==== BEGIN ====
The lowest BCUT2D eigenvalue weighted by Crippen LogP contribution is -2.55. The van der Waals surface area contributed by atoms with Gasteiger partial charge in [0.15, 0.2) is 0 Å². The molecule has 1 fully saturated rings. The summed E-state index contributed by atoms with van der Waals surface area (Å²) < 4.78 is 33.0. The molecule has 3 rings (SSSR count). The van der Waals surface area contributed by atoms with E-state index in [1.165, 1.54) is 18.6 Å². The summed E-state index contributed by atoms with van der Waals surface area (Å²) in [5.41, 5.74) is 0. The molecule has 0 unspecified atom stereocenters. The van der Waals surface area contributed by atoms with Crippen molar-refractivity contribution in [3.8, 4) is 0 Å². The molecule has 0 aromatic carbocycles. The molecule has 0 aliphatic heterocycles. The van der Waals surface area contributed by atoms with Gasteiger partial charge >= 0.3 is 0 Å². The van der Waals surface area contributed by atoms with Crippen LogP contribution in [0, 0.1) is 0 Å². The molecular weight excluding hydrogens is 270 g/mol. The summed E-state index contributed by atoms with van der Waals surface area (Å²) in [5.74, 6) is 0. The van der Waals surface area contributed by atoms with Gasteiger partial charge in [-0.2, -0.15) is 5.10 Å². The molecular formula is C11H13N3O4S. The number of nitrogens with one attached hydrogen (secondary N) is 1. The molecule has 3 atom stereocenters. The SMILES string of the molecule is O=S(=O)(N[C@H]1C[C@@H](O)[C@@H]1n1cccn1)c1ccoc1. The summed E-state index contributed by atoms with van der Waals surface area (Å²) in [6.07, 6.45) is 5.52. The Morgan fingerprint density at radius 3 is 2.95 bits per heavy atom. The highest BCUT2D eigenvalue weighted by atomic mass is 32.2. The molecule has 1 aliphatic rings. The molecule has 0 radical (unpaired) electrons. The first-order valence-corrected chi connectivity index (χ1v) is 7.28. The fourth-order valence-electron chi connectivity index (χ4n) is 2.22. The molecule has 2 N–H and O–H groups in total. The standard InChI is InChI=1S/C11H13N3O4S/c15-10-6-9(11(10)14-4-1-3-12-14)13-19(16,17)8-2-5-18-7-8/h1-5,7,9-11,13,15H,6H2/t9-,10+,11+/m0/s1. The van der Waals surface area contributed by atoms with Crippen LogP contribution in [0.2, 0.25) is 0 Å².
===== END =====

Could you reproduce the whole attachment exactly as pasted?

The lowest BCUT2D eigenvalue weighted by Crippen LogP contribution is -2.55. The van der Waals surface area contributed by atoms with Gasteiger partial charge in [0.15, 0.2) is 0 Å². The molecule has 1 fully saturated rings. The summed E-state index contributed by atoms with van der Waals surface area (Å²) < 4.78 is 33.0. The molecule has 3 rings (SSSR count). The van der Waals surface area contributed by atoms with E-state index in [1.165, 1.54) is 18.6 Å². The summed E-state index contributed by atoms with van der Waals surface area (Å²) in [5.41, 5.74) is 0. The molecule has 0 unspecified atom stereocenters. The van der Waals surface area contributed by atoms with Crippen molar-refractivity contribution in [3.8, 4) is 0 Å². The molecule has 0 aromatic carbocycles. The molecule has 0 aliphatic heterocycles. The van der Waals surface area contributed by atoms with Gasteiger partial charge >= 0.3 is 0 Å². The van der Waals surface area contributed by atoms with Crippen LogP contribution in [0, 0.1) is 0 Å². The molecular weight excluding hydrogens is 270 g/mol. The summed E-state index contributed by atoms with van der Waals surface area (Å²) in [5.74, 6) is 0. The van der Waals surface area contributed by atoms with Gasteiger partial charge in [-0.2, -0.15) is 5.10 Å². The molecular formula is C11H13N3O4S. The number of nitrogens with one attached hydrogen (secondary N) is 1. The molecule has 3 atom stereocenters. The SMILES string of the molecule is O=S(=O)(N[C@H]1C[C@@H](O)[C@@H]1n1cccn1)c1ccoc1. The summed E-state index contributed by atoms with van der Waals surface area (Å²) in [6.07, 6.45) is 5.52. The Morgan fingerprint density at radius 3 is 2.95 bits per heavy atom. The highest BCUT2D eigenvalue weighted by atomic mass is 32.2. The molecule has 1 aliphatic rings. The molecule has 0 radical (unpaired) electrons. The first-order valence-corrected chi connectivity index (χ1v) is 7.28. The fourth-order valence-electron chi connectivity index (χ4n) is 2.22. The molecule has 2 N–H and O–H groups in total. The standard InChI is InChI=1S/C11H13N3O4S/c15-10-6-9(11(10)14-4-1-3-12-14)13-19(16,17)8-2-5-18-7-8/h1-5,7,9-11,13,15H,6H2/t9-,10+,11+/m0/s1. The van der Waals surface area contributed by atoms with Crippen LogP contribution in [0.2, 0.25) is 0 Å².